Recent Immigrants in Metropolitan Areas: Victoria—A Comparative Profile Based on the 2001 Census
Part F: Housing
Crowded accommodations more common for recent immigrants
In Victoria, the number of persons per room in households of recent immigrants is well above the overall average. As many as 10% of recent immigrant households live in crowded conditions (that is, there are more persons than rooms in the home). The incidence of crowding is even higher among households consisting only of very recent immigrants. By contrast, crowding is very rare among Canadian-born households and earlier immigrant households. Compared to the rest of Canada, crowding among recent immigrants in Victoria is not high.
|Households||Fewer than 0.5 persons||0.5 to 0.74 persons||0.75 to 0.99 persons||1 or more persons||Total|
|1996-2001 immigrants with others||560||710||170||220||1,670|
|1996-2001 immigrants only||380||270||110||240||1,000|
|1996-2001 immigrants with others||34%||42%||10%||13%||100%|
|1996-2001 immigrants only||38%||27%||11%||24%||100%|
Note: The total “All households” includes households of non-permanent residents. For definitions of household, crowding and related concepts, see the Glossary.
Large households likely to have crowded accommodations
Crowding is related to size of household. The larger the household, the greater the chance that there are more persons than rooms in the dwelling. This pattern is found among households of the Canadian-born as well as immigrants, despite the fact that there is much less crowding in households of the Canadian-born than in households of recent immigrants.
|Size of household||Fewer than 0.5 persons||0.5 to 0.74 persons||0.75 to 0.99 persons||1 or more persons||Total|
|1 to 3 persons|
|4 to 5 persons|
|6 or more persons|
|1 to 3 persons|
|4 to 5 persons|
|6 or more persons|
Note: The total “All households” includes households of non-permanent residents not shown in the table. For definitions of household, crowding and related concepts, see the Glossary.
As shown earlier, households of immigrants who landed before 1986 are similar to the households of the Canadian-born in size. They also have accommodations that are similar in size to that of the Canadian-born.
Three in ten recent immigrant households face high housing cost
Three in ten recent immigrant households spend more than 30% of their income on accommodations, and many of these households spend more than 50% of their income on accommodations. These shares are quite similar to those of Canadian-born households. Households comprised entirely of very recent immigrants are even more likely to have relatively high housing costs, with nearly one-half spending 30% or more of their income on housing.
|Cost of accommodation|
|Households||Less than 30%||30% to 50%||50% or more|
|1996-1999 immigrants with others||770||65%||200||17%||170||15%|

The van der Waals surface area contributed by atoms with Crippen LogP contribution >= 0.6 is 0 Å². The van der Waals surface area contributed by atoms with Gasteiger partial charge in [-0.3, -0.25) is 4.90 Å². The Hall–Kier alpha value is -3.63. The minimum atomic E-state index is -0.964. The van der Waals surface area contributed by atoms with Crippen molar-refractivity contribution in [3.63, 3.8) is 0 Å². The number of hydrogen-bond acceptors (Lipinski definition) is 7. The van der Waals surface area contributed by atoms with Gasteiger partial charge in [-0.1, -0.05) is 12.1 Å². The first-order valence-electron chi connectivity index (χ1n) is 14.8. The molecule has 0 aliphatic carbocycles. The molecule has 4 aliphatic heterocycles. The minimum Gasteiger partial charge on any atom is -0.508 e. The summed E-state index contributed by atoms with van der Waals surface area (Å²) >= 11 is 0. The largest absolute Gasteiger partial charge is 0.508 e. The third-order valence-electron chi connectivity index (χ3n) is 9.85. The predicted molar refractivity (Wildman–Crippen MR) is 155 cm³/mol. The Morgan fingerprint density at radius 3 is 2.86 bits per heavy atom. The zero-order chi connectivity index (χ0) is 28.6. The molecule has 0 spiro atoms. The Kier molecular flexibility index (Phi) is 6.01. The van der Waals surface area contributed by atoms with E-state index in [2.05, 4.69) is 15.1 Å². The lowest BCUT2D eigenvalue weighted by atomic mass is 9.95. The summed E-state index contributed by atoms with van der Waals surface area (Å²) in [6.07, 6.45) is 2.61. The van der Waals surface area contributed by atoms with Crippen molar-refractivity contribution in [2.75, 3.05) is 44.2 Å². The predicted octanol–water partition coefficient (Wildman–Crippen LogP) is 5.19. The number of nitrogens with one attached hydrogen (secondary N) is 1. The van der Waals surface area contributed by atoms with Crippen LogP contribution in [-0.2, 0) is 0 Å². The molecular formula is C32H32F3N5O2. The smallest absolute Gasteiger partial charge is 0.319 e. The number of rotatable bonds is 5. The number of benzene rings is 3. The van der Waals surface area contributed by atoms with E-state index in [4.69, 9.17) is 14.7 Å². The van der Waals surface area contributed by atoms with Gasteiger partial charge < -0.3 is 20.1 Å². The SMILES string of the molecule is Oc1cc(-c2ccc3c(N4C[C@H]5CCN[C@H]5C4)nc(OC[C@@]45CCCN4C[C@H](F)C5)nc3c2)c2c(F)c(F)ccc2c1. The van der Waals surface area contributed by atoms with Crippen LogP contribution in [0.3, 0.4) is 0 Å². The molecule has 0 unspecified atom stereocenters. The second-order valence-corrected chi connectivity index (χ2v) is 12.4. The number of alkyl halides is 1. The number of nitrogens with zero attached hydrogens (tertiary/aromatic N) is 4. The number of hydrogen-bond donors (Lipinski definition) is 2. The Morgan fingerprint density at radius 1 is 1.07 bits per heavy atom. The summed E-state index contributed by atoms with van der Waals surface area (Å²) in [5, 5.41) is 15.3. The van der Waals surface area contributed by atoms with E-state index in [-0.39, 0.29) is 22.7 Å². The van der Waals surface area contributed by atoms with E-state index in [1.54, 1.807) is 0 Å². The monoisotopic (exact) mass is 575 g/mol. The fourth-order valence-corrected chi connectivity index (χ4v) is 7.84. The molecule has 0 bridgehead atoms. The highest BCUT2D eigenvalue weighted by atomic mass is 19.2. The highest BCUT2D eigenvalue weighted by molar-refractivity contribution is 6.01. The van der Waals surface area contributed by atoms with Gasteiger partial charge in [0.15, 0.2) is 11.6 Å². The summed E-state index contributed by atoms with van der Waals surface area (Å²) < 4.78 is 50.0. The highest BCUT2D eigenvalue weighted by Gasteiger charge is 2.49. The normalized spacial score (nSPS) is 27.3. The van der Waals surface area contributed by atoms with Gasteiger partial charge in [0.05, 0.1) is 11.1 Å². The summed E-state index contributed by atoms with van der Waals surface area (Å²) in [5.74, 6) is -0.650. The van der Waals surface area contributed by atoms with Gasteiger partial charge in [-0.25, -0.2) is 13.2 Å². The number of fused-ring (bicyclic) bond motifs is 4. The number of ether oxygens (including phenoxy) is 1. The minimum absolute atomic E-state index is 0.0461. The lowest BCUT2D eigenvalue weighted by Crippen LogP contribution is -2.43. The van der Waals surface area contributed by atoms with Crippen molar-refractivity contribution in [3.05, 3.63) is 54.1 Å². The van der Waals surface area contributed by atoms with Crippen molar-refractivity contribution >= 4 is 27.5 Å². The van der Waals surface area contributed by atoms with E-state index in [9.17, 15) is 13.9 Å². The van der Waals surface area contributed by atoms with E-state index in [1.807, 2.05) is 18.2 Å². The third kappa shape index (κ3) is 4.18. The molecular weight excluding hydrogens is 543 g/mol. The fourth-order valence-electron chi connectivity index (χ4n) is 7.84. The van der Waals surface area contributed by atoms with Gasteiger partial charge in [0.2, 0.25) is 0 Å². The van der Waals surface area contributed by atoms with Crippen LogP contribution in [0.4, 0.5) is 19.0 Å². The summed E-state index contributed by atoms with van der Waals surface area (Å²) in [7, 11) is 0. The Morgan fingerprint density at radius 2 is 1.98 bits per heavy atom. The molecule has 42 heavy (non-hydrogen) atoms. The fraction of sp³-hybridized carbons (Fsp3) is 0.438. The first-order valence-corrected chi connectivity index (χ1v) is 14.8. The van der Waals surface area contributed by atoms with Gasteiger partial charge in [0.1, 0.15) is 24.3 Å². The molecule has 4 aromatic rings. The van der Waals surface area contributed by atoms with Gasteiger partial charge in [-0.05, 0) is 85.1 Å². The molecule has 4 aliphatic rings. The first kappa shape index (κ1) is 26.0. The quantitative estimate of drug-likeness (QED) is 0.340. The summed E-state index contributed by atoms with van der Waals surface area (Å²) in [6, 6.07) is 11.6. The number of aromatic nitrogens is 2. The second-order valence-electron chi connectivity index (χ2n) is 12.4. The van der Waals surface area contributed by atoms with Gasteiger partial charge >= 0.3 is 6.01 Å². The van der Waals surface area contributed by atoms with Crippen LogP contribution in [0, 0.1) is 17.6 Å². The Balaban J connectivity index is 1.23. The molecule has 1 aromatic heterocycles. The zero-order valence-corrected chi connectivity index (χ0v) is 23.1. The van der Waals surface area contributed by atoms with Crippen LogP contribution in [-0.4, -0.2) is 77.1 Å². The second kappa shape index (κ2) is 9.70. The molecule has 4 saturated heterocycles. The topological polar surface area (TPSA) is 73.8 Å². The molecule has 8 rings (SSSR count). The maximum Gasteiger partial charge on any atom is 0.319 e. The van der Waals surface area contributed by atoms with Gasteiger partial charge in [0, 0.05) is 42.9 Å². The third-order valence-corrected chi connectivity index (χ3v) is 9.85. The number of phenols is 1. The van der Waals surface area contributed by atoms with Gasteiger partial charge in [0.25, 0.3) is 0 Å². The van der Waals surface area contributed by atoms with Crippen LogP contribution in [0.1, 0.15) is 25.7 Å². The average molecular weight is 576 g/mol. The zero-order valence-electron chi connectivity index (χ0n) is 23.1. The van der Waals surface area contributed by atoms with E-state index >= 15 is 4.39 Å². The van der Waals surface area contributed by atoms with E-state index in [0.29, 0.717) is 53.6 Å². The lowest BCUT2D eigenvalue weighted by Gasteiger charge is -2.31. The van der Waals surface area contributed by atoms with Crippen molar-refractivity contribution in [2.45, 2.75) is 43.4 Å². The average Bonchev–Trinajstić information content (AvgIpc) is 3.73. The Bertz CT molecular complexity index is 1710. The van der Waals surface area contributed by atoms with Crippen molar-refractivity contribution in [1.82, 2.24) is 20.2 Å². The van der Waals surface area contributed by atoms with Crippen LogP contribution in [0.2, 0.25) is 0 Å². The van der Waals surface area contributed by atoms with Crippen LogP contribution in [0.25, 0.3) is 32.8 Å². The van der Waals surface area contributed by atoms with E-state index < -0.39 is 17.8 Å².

|1996-1999 immigrants only||400||55%||120||16%||190||27%|
Note: The total “All households” includes households of non-permanent residents not shown in the table. For definitions of household and related concepts, see the Glossary. Totals do not add to 100% due to some non-reporting households.
Housing costs of more than 30% of income are considered burdensome, and households facing that level of cost generally have low incomes. Many households of recently landed immigrants have low incomes and try to keep the cost of accommodations down by choosing small quarters and making their households large. But often this is not enough to bring housing costs down to less than 30% of income.
Housing of very recent immigrants in similar state of repair
The dwellings of households of immigrants who landed after 1985 are somewhat more likely to have been recently built than the houses of the Canadian-born.
|Period of construction|
|1996-2001 immigrants with others||770||46%||620||37%||280||17%|
|1996-2001 immigrants only||300||30%||470||47%||240||24%|
Note: The total “All households” includes households of non-permanent residents not shown in the table. For definitions of household and related concepts, see the Glossary.
The state of repair of the dwellings of recent immigrants is virtually identical to that of the Canadian-born. This suggests that, although crowding and the cost of housing is clearly a challenge for many recent immigrants, they tend not to resort to sub-standard accommodations.
|Quality of housing|
|Households||Regular maintenance||Minor repairs||Major repairs|
|1996-2001 immigrants with others||1,200||72%||380||23%||90||5%|
|1996-2001 immigrants only||760||76%||190||19%||60||6%|
Note: The total “All households” includes households of non-permanent residents. For definitions of household and related concepts, see the Glossary.
Home ownership fairly common
One in three households consisting only of very recent immigrants owns their home, compared to six in ten Canadian-born households and three in four earlier immigrant households.
Figure F-1: Immigrant households (by period of immigration) and Canadian-born households—home ownership by household type, Victoria Census Metropolitan Area, 2001 (percentage)
Note: For definitions of household and related concepts, see the Glossary.
Home-ownership is much higher among earlier immigrants than among the Canadian-born. This probably reflects the higher average age of earlier immigrants, but it may also point to different choices.
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